“I don’t think they have to do that right now. I don’t even have an opponent yet. I don’t think that they’re going to leave us out at all,” Jones said in an interview. “We feel very good about where we are in this race. There’s no question about that.”
Jones faces perhaps the most difficult Senate reelection fight in the country, and it’s reflected by Democrats’ caution at going all in. The party has dumped money into tough races in red states in recent years only to see their candidates and incumbents get blown out from Louisiana to Arkansas to Tennessee, but has also won tough races in Montana and West Virginia.
For now, there are mitigating factors that help explain Democrats’ hesitation. The GOP does not yet have a nominee to face Jones. And because Alabama is not a presidential battleground, Democrats will be able to buy ads there later at a more affordable price than states like North Carolina and Colorado.
Moreover, Jones is sitting on $8 million, more than 10 times the war chest of either former Alabama Sen. Jeff Sessions or former Auburn football coach Tommy Tuberville as they slug it out for the GOP nomination. Their runoff, initially scheduled for March 31, was delayed until July because of worries over coronavirus.
If Jones were to win reelection this fall it would dramatically ease Democrats’ pathway back to the majority. If Jones loses, they need to pick up at least four seats elsewhere.
The Democratic Senatorial Campaign Committee’s primary job is to defend incumbent senators. And Senate Majority PAC is aligned with Sen. Chuck Schumer (D-N.Y.), the Democratic leader. So it’s notable that, as of May, neither has fully committed to Jones’s uphill race.
But Republicans say Democrats won’t throw money into a race they can’t win and are confident they will romp over Jones in Alabama, where Trump won 62 percent of the vote in 2016. Public polling for the general election is scarce, but the GOP sees the race as something of a lay-up.
Jesse Hunt, a spokesman for the National Republican Senatorial Committee, said that “Doug Jones has been abandoned because even national Democrats want no part of this suicide mission.”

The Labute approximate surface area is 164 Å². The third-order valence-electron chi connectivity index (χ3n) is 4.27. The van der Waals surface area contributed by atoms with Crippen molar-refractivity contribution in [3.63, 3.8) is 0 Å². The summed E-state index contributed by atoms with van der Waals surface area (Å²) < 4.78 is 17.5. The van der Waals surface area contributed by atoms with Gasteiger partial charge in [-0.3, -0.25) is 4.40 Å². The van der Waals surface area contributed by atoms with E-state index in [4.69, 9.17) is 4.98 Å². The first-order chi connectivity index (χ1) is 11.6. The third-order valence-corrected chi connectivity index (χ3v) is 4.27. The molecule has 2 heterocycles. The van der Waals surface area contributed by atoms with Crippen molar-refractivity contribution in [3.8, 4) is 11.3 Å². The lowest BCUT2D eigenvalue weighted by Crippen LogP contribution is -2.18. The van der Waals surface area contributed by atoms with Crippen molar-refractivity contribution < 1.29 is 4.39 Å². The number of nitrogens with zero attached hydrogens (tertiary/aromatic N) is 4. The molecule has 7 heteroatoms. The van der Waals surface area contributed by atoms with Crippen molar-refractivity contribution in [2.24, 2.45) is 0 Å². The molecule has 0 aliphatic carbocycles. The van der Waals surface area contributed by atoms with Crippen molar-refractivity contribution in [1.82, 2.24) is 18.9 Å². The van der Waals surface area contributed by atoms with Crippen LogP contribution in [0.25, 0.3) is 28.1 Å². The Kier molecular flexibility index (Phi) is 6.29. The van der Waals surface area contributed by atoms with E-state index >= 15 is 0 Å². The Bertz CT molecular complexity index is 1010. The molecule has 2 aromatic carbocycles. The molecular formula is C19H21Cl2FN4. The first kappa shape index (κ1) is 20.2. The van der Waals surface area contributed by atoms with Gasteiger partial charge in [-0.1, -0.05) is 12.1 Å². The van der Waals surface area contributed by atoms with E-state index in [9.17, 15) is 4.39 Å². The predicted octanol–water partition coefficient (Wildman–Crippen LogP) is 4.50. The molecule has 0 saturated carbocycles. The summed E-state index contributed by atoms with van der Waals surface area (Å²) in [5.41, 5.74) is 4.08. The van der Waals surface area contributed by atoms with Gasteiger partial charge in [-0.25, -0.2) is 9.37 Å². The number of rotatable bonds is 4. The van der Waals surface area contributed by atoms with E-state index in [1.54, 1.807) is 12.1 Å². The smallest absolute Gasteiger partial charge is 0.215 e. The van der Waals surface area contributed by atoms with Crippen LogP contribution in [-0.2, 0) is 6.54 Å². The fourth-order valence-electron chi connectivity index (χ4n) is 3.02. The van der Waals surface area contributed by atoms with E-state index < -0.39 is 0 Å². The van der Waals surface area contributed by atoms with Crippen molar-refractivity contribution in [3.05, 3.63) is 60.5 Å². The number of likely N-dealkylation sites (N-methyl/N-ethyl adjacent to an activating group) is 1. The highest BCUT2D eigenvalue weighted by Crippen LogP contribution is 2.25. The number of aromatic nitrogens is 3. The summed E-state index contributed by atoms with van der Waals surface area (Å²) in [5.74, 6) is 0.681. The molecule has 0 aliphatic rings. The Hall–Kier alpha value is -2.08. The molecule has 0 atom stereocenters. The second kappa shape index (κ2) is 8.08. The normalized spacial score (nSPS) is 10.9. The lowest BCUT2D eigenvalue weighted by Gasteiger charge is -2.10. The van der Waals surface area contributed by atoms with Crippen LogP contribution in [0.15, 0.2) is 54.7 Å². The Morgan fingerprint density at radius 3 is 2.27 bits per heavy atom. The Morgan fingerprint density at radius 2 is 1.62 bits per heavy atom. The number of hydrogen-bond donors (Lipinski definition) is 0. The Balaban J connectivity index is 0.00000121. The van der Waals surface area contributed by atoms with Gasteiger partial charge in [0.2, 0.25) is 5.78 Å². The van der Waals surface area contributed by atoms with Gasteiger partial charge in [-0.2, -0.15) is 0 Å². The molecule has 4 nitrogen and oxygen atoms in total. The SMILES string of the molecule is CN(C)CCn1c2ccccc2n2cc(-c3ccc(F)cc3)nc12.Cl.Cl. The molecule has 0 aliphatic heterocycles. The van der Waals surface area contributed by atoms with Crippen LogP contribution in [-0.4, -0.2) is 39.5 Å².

Jones’s seat is the “one pick-up we figured we were going to get,” said Sen. Mike Braun (R-Ind.), who beat an incumbent in 2018. “You’re going to invest where you think there’s a marginal return on investment. [Democrats will] do polling that sees if it’s worth investing. He’s in a precarious spot.”
Sen. Patty Murray (D-Wash.), the No. 3 Democratic leader and a former DSCC chairman, said the party is “not at all” contemplating bailing on Alabama and that Jones’s focus on health care gives him a path to reelection.
Lauren Passalacqua, a spokeswoman for the DSCC, said the party feels good about Jones’s chances and his “independent record” but declined to discuss potential financial commitments.
“While Republicans find themselves in yet another bruising runoff, Doug Jones consistently outraised the entire field and has the resource advantage to organize, turn out and communicate with voters — which is exactly how he won two years ago,” she said.
It would be almost unthinkable for Democrats to totally abandon Jones, given that the DSCC and Senate Majority PAC together sank nearly $12 million into Arkansas and $7 million into Louisiana in 2014 and nearly $6 million into North Dakota last cycle to protect incumbents who all lost by double digits.